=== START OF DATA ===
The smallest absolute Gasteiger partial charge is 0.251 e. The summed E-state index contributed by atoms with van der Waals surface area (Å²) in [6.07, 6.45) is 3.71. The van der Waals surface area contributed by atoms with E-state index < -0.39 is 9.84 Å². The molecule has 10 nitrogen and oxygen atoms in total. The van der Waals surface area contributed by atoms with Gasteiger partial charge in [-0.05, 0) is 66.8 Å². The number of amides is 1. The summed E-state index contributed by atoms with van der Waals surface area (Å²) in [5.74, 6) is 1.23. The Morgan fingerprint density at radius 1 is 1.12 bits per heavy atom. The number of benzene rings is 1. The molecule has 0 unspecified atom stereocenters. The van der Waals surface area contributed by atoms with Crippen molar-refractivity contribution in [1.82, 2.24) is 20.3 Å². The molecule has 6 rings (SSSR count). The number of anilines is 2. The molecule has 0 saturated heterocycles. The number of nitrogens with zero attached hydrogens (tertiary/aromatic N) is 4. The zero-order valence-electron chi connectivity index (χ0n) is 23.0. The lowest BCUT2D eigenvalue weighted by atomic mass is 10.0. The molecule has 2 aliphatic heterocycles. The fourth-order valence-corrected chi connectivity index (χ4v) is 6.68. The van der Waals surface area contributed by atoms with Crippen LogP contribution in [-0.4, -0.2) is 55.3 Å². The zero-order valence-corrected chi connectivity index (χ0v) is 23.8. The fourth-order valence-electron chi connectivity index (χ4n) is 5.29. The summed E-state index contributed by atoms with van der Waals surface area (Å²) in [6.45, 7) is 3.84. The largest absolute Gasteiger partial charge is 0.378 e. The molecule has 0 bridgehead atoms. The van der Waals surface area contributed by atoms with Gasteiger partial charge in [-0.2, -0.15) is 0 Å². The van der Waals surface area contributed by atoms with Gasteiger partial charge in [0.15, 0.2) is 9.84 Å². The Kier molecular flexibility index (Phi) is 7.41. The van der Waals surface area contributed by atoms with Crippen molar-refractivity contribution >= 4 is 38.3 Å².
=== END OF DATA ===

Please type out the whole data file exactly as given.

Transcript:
The smallest absolute Gasteiger partial charge is 0.251 e. The summed E-state index contributed by atoms with van der Waals surface area (Å²) in [6.07, 6.45) is 3.71. The van der Waals surface area contributed by atoms with E-state index < -0.39 is 9.84 Å². The molecule has 10 nitrogen and oxygen atoms in total. The van der Waals surface area contributed by atoms with Gasteiger partial charge in [-0.05, 0) is 66.8 Å². The number of amides is 1. The summed E-state index contributed by atoms with van der Waals surface area (Å²) in [5.74, 6) is 1.23. The Morgan fingerprint density at radius 1 is 1.12 bits per heavy atom. The number of benzene rings is 1. The molecule has 0 unspecified atom stereocenters. The van der Waals surface area contributed by atoms with Crippen molar-refractivity contribution in [1.82, 2.24) is 20.3 Å². The molecule has 6 rings (SSSR count). The number of anilines is 2. The molecule has 0 saturated heterocycles. The number of nitrogens with zero attached hydrogens (tertiary/aromatic N) is 4. The zero-order valence-electron chi connectivity index (χ0n) is 23.0. The lowest BCUT2D eigenvalue weighted by atomic mass is 10.0. The molecule has 2 aliphatic heterocycles. The fourth-order valence-corrected chi connectivity index (χ4v) is 6.68. The van der Waals surface area contributed by atoms with Crippen LogP contribution in [-0.4, -0.2) is 55.3 Å². The zero-order valence-corrected chi connectivity index (χ0v) is 23.8. The fourth-order valence-electron chi connectivity index (χ4n) is 5.29. The summed E-state index contributed by atoms with van der Waals surface area (Å²) in [6.45, 7) is 3.84. The largest absolute Gasteiger partial charge is 0.378 e. The molecule has 0 bridgehead atoms. The van der Waals surface area contributed by atoms with Gasteiger partial charge in [-0.2, -0.15) is 0 Å². The van der Waals surface area contributed by atoms with Gasteiger partial charge in [0.15, 0.2) is 9.84 Å². The Kier molecular flexibility index (Phi) is 7.41. The van der Waals surface area contributed by atoms with Crippen molar-refractivity contribution >= 4 is 38.3 Å².